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2051  Politics, Religion, Science, Culture and Humanities / Science, Culture, & Humanities / 10th Amendment and the individual on: February 25, 2011, 05:28:12 AM
http://online.wsj.com/article/SB10001424052748704071304576160763576641114.html?mod=djem_jiewr_PS_domainid

The Supreme Court seemed ready Tuesday to hand criminal defendants a new weapon against federal prosecutors, allowing them to contend they were charged under laws that usurp authority the Constitution reserves for state governments.
2052  Politics, Religion, Science, Culture and Humanities / Politics & Religion / PsyOps used on US Senators? on: February 24, 2011, 07:13:09 PM
http://www.rollingstone.com/politics/news/another-runaway-general-army-deploys-psy-ops-on-u-s-senators-20110223?page=1
2053  Politics, Religion, Science, Culture and Humanities / Politics & Religion / McDonald's oatmeal on: February 24, 2011, 07:09:25 PM
http://opinionator.blogs.nytimes.com/2011/02/22/how-to-make-oatmeal-wrong/
2054  Politics, Religion, Science, Culture and Humanities / Science, Culture, & Humanities / Voting issues on: February 24, 2011, 07:02:12 PM
http://opinionator.blogs.nytimes.com/2011/02/23/is-anyone-watching/?emc=eta1
2055  DBMA Martial Arts Forum / Martial Arts Topics / Re: VIDEO CLIPS OF INTEREST on: February 22, 2011, 04:46:26 AM
This is a very cool video of a college QB doing trick shots.  Check it out:

2056  Politics, Religion, Science, Culture and Humanities / Science, Culture, & Humanities / Re: American History on: February 22, 2011, 04:43:05 AM
Very much so.  An imperfect student in these things that I value so highly, I am grateful for your extensive knowledge and perspective in these matters and your integrity in how you present the various POVs.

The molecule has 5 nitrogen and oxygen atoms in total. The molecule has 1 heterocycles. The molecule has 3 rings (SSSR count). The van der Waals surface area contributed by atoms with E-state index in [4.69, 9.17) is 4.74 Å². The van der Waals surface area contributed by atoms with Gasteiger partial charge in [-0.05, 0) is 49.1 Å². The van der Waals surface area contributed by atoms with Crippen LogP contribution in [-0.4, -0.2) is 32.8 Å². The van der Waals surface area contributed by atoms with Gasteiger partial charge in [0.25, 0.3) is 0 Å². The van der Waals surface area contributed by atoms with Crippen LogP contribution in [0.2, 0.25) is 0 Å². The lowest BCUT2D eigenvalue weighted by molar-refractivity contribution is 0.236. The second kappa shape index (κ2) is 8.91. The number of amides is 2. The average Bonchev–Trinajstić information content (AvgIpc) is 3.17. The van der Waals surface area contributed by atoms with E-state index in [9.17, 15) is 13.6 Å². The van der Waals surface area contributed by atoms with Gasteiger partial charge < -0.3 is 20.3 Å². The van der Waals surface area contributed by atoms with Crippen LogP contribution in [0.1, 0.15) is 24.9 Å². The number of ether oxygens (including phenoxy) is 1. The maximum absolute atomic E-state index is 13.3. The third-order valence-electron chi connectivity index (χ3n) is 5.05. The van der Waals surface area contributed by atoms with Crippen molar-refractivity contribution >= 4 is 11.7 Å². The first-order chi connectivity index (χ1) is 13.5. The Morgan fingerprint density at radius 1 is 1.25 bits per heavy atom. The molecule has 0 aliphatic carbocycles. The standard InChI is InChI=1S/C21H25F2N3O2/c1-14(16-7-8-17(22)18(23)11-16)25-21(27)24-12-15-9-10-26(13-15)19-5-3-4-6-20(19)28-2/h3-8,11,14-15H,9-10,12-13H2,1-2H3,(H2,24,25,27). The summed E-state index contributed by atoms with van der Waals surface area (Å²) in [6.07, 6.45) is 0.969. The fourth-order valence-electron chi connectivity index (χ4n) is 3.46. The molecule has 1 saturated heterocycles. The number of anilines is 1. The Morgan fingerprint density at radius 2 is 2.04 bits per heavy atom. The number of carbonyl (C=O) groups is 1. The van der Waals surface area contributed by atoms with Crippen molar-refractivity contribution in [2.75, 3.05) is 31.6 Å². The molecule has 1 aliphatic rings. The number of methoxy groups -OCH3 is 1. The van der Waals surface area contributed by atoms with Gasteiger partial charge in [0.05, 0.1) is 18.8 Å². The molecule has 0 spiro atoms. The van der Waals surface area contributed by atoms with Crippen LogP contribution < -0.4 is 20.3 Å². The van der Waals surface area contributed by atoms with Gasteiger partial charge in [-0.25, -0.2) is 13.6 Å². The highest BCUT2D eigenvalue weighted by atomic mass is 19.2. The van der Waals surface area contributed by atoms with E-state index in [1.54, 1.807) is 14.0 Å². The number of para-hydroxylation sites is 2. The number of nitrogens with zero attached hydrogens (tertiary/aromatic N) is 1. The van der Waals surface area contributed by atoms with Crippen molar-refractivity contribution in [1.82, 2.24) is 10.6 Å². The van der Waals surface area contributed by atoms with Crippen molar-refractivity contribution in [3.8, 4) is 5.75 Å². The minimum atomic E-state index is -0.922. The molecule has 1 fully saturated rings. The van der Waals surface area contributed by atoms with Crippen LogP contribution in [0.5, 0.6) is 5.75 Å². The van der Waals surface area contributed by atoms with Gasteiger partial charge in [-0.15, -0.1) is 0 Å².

Thank you, sir. 
2057  Politics, Religion, Science, Culture and Humanities / Science, Culture, & Humanities / Re: American History on: February 21, 2011, 05:22:52 PM
Thank you BD.

May I ask you please to expand upon the basis for thinking Lincoln's waging of the war unconstitutional?

Yes sir.

1.  President Lincoln did, in fact, wage a war without congressional approval for months.  Congress was in recess, back when that meant something, and despite the presidential power to recall it to Washington (U.S. Constitution Art II, section 3), he did not.  That said, the majority opinion in the USSC's The Prize Cases, penned by Justice Grier, makes a very fine statement (one which was used by the Bush (II) adminstration to defend its powers in the war on terror, with the caveat that civil war not present): "As a civil war is never publicly proclaimed... against insurgents, its actual existence is a fact in out domestic history which the Court is bound to notice and to know."  However, note that Congress is given the power to suppress insurrection (Art. I, section 8, clause 15).

2.  Lincoln did suspend the right of habeus corpus, which is allowable in a time of "rebellion or invasion."  However, as that power is present in Article I, section 9, the intention was that only Congress could suspend this right.  The power of the president to suspend habeus corpus was deemed unconstitutional by the Supreme Court in Ex parte Milligan (1866). 

Is this discussion the type of thing you desired, Guro? 
2058  DBMA Martial Arts Forum / Martial Arts Topics / Re: R.I.P. C-Desert Dog on: February 21, 2011, 05:05:06 PM
I've struggled for a day to say what I want to in a manner worthy of C-Desert Dog.  I did not meet him, but I still have a sense of loss.  My heart goes out to his family and friends, and to those on this forum who were both.  When we lose a piece of the puzzle, we lose a piece of ourselves.  RIP warrior. 
2059  Politics, Religion, Science, Culture and Humanities / Science, Culture, & Humanities / Re: Napolitano on: February 21, 2011, 01:17:33 PM
Is Napolitano correct that the C. was formed by the States?  Or was it formed by the American people?  Is the claim that slavery in The South was susceptible to withering away as it did elsewhere correct?  Was succession triggered by the entry of non-slave states into the Union, thus leading slave states to demand more slave states?  What of the federalism principles in light of the Dred Scott decision's imposition of requiring northern states to enforce southern slave claims within their (northern) territories?

Maybe BigDog will weigh in here , , ,
===============================
Judge Napolitano on Lincoln